River is restless and driving aimlessly when he stops in a dive bar and sees Theo. He knows something isn’t right and quickly takes Theo for himself. River doesn’t care if he has blood on his hands, as he deals with death every day as a mortician, and River has no problem taking a life for what he and his family see as the greater good.
The only life Theo ever knew was living in a human trafficking ring and, now that River tells Theo that he is safe, he doesn’t know how to adjust. Theo is part relieved and part terrified. He doesn’t remember any other life than being captive and he doesn’t know where he truly stands with River and if he has traded one capture for another. Theo knows he’s not equipped to walk free in the world, but he wants to know he can walk out of River’s home and his life if he chooses.
River won’t stop until he gets vengeance for Theo, and River’s family of sociopaths is waiting to help him with whatever he needs. River has never been in love and he’s not even truly sure what love is, but he’s falling for Theo and will protect what is his at all costs.
Body Count begins the Wayward Sons series and the reference is to River and his family of adoptive brothers. Their family is unconventional, but to them, it’s all they know. The book opens with River knowing instinctively that there is something not right with Theo’s situation and the reader has to just accept that and go with it. River’s family practices vigilante style justice and they do have tie-ins to organized crime.
Theo’s situation is tragic. He was taken captive as a small child, his memory is fragmented, and he has no concept of how he would be able to take care of himself in the world. He doesn’t understand at first what his relationship is with River, just that River wants Theo to be his, but River makes a focused effort to not take anything that Theo is not willingly giving.
There are several parts to this book and, while I liked the darker edge to the story, I struggled in some places. River’s family has a lot of facets and moving parts. His parents have their own relationships and that is only touched upon. All of his brothers have mental health issues. The introduction to all of them is interesting, but it was a lot to fit into one book, along with making the plot line work. River’s family also has mafia ties and there is a foundation laid out for it, but with everything else going on, it was both too much and not enough to make that part of the story work.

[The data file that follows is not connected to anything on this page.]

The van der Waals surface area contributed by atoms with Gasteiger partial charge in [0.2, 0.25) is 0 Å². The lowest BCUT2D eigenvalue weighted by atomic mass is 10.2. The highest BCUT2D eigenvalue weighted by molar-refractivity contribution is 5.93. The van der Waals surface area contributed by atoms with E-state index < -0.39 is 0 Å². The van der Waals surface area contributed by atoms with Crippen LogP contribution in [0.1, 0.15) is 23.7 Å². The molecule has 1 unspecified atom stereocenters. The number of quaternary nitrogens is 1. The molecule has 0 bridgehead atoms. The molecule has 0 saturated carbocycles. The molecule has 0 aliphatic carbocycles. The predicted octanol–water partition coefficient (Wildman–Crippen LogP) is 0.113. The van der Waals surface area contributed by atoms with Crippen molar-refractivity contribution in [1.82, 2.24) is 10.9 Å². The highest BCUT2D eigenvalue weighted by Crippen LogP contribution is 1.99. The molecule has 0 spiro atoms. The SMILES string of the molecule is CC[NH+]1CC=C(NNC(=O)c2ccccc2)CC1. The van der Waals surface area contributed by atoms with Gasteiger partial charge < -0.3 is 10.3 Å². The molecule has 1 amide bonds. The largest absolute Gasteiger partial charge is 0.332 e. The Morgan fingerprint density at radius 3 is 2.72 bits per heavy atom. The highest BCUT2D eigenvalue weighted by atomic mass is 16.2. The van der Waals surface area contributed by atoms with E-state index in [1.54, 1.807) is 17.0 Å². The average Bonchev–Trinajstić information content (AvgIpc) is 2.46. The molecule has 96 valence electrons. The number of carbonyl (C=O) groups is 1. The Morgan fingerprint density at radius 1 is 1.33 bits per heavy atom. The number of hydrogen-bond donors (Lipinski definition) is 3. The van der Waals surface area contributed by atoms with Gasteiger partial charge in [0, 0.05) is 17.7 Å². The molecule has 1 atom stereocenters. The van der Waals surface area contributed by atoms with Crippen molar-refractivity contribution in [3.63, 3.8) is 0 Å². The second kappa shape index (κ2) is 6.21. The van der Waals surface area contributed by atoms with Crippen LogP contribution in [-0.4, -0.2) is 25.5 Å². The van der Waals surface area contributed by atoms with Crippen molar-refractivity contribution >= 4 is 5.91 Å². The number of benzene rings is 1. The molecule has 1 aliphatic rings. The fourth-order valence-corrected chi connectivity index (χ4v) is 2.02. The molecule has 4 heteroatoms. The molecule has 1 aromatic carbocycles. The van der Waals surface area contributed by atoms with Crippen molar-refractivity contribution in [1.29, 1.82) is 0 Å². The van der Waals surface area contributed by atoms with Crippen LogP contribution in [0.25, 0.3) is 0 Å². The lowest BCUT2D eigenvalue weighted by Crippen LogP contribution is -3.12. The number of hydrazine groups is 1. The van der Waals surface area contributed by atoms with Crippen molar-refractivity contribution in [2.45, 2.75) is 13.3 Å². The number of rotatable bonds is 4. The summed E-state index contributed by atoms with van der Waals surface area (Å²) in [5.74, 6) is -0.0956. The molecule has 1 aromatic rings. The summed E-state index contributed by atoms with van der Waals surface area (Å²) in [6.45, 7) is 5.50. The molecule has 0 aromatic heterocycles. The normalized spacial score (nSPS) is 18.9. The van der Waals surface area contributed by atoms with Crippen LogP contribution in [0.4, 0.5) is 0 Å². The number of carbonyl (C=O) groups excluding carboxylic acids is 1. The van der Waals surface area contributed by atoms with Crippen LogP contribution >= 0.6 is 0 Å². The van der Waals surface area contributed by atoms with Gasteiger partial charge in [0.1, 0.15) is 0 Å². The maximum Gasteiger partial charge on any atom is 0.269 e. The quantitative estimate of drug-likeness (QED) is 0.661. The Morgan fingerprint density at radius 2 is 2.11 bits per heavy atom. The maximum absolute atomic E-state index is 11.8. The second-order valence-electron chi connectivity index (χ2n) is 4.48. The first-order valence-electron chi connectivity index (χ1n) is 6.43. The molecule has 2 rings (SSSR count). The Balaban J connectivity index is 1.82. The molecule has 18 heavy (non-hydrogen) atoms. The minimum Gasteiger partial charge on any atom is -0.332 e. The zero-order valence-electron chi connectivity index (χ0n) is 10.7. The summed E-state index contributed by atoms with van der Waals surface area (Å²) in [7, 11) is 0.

When there are dark characters, there is a fine line where I have to like them, despite their actions. There has to be something to grab onto for me and I didn’t feel that here, as I never did warm up to River. I liked Theo, but I mostly felt sorry for him that he was again in a situation where he was beholden to people in a different way and he wasn’t getting any of the help he desperately needed. River’s body certainly isn’t going to fix the years of abuse Theo has suffered and I wanted more, maybe better, for Theo.
River’s brothers do seem to have interesting stories and, with their books coming up, I would check out the next in the series. There are a lot of warnings for this book and, if you are unsure about darker content, take the full list available in the front of the book into consideration before reading.